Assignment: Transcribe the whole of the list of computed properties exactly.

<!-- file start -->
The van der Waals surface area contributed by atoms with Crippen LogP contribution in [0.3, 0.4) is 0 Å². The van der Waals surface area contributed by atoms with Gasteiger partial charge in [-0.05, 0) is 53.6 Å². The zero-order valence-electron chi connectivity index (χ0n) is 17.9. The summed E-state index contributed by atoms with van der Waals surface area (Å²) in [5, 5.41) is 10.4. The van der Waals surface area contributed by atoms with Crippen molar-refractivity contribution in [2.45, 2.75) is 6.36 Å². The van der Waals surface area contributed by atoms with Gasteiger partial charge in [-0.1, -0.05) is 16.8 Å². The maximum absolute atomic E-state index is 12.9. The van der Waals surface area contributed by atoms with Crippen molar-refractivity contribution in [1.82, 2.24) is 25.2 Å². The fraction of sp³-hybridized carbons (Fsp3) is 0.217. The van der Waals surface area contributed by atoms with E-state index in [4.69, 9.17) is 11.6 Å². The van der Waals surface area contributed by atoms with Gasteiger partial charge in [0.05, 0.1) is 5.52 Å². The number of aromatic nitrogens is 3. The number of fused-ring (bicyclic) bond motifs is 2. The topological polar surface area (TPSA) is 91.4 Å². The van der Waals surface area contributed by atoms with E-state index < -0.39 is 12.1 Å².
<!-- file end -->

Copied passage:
The van der Waals surface area contributed by atoms with Crippen LogP contribution in [0.3, 0.4) is 0 Å². The van der Waals surface area contributed by atoms with Gasteiger partial charge in [-0.05, 0) is 53.6 Å². The zero-order valence-electron chi connectivity index (χ0n) is 17.9. The summed E-state index contributed by atoms with van der Waals surface area (Å²) in [5, 5.41) is 10.4. The van der Waals surface area contributed by atoms with Crippen molar-refractivity contribution in [2.45, 2.75) is 6.36 Å². The van der Waals surface area contributed by atoms with Gasteiger partial charge in [-0.1, -0.05) is 16.8 Å². The maximum absolute atomic E-state index is 12.9. The van der Waals surface area contributed by atoms with Crippen molar-refractivity contribution in [1.82, 2.24) is 25.2 Å². The fraction of sp³-hybridized carbons (Fsp3) is 0.217. The van der Waals surface area contributed by atoms with E-state index in [4.69, 9.17) is 11.6 Å². The van der Waals surface area contributed by atoms with Gasteiger partial charge in [0.05, 0.1) is 5.52 Å². The number of aromatic nitrogens is 3. The number of fused-ring (bicyclic) bond motifs is 2. The topological polar surface area (TPSA) is 91.4 Å². The van der Waals surface area contributed by atoms with E-state index < -0.39 is 12.1 Å².